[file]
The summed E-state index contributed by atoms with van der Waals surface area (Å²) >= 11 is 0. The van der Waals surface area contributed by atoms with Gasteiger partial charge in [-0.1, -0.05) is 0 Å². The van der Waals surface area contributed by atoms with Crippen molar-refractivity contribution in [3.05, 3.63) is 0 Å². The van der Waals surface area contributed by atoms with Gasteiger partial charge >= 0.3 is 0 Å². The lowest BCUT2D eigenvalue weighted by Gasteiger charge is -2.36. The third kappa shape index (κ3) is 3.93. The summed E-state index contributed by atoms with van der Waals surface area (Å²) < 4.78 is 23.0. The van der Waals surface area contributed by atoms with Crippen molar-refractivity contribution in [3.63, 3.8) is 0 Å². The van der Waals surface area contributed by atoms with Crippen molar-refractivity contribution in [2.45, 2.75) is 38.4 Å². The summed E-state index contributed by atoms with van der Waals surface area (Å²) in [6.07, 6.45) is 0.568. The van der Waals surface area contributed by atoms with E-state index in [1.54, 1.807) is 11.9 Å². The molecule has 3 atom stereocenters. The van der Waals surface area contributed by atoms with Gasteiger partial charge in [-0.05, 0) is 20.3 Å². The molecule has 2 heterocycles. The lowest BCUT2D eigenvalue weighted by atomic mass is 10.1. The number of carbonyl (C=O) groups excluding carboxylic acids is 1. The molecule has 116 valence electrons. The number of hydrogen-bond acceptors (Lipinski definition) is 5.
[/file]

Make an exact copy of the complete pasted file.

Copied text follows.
The summed E-state index contributed by atoms with van der Waals surface area (Å²) >= 11 is 0. The van der Waals surface area contributed by atoms with Gasteiger partial charge in [-0.1, -0.05) is 0 Å². The van der Waals surface area contributed by atoms with Crippen molar-refractivity contribution in [3.05, 3.63) is 0 Å². The van der Waals surface area contributed by atoms with Gasteiger partial charge >= 0.3 is 0 Å². The lowest BCUT2D eigenvalue weighted by Gasteiger charge is -2.36. The third kappa shape index (κ3) is 3.93. The summed E-state index contributed by atoms with van der Waals surface area (Å²) < 4.78 is 23.0. The van der Waals surface area contributed by atoms with Crippen molar-refractivity contribution in [3.63, 3.8) is 0 Å². The van der Waals surface area contributed by atoms with Crippen molar-refractivity contribution in [2.45, 2.75) is 38.4 Å². The summed E-state index contributed by atoms with van der Waals surface area (Å²) in [6.07, 6.45) is 0.568. The van der Waals surface area contributed by atoms with E-state index in [1.54, 1.807) is 11.9 Å². The molecule has 3 atom stereocenters. The van der Waals surface area contributed by atoms with Gasteiger partial charge in [-0.05, 0) is 20.3 Å². The molecule has 2 heterocycles. The lowest BCUT2D eigenvalue weighted by atomic mass is 10.1. The number of carbonyl (C=O) groups excluding carboxylic acids is 1. The molecule has 116 valence electrons. The number of hydrogen-bond acceptors (Lipinski definition) is 5.